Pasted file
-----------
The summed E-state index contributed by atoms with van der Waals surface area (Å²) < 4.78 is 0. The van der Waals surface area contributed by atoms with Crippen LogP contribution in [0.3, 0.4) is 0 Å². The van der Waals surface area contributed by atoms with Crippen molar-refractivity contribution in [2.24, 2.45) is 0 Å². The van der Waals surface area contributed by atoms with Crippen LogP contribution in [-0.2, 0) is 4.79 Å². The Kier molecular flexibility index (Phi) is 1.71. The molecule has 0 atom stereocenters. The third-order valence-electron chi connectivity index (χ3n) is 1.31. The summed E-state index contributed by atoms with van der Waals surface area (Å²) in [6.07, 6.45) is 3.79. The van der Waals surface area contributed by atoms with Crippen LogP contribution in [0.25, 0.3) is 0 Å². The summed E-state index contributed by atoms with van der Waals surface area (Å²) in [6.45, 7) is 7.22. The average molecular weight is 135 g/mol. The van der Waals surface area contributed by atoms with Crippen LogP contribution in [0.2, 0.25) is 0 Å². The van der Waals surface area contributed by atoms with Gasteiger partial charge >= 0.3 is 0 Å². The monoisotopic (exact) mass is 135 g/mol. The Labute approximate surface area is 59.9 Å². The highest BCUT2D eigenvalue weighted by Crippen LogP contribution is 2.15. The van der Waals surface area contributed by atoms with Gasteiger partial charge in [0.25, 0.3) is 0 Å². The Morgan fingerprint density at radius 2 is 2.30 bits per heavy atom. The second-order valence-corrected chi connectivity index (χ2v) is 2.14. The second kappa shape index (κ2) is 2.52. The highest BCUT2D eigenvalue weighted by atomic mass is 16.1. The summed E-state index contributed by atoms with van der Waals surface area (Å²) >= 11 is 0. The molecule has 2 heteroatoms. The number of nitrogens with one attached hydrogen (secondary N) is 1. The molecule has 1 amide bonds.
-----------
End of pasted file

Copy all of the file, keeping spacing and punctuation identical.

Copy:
The summed E-state index contributed by atoms with van der Waals surface area (Å²) < 4.78 is 0. The van der Waals surface area contributed by atoms with Crippen LogP contribution in [0.3, 0.4) is 0 Å². The van der Waals surface area contributed by atoms with Crippen molar-refractivity contribution in [2.24, 2.45) is 0 Å². The van der Waals surface area contributed by atoms with Crippen LogP contribution in [-0.2, 0) is 4.79 Å². The Kier molecular flexibility index (Phi) is 1.71. The molecule has 0 atom stereocenters. The third-order valence-electron chi connectivity index (χ3n) is 1.31. The summed E-state index contributed by atoms with van der Waals surface area (Å²) in [6.07, 6.45) is 3.79. The van der Waals surface area contributed by atoms with Crippen LogP contribution in [0.25, 0.3) is 0 Å². The summed E-state index contributed by atoms with van der Waals surface area (Å²) in [6.45, 7) is 7.22. The average molecular weight is 135 g/mol. The van der Waals surface area contributed by atoms with Crippen LogP contribution in [0.2, 0.25) is 0 Å². The van der Waals surface area contributed by atoms with Gasteiger partial charge >= 0.3 is 0 Å². The monoisotopic (exact) mass is 135 g/mol. The Labute approximate surface area is 59.9 Å². The highest BCUT2D eigenvalue weighted by Crippen LogP contribution is 2.15. The van der Waals surface area contributed by atoms with Gasteiger partial charge in [0.25, 0.3) is 0 Å². The Morgan fingerprint density at radius 2 is 2.30 bits per heavy atom. The second-order valence-corrected chi connectivity index (χ2v) is 2.14. The second kappa shape index (κ2) is 2.52. The highest BCUT2D eigenvalue weighted by atomic mass is 16.1. The summed E-state index contributed by atoms with van der Waals surface area (Å²) >= 11 is 0. The molecule has 2 heteroatoms. The number of nitrogens with one attached hydrogen (secondary N) is 1. The molecule has 1 amide bonds.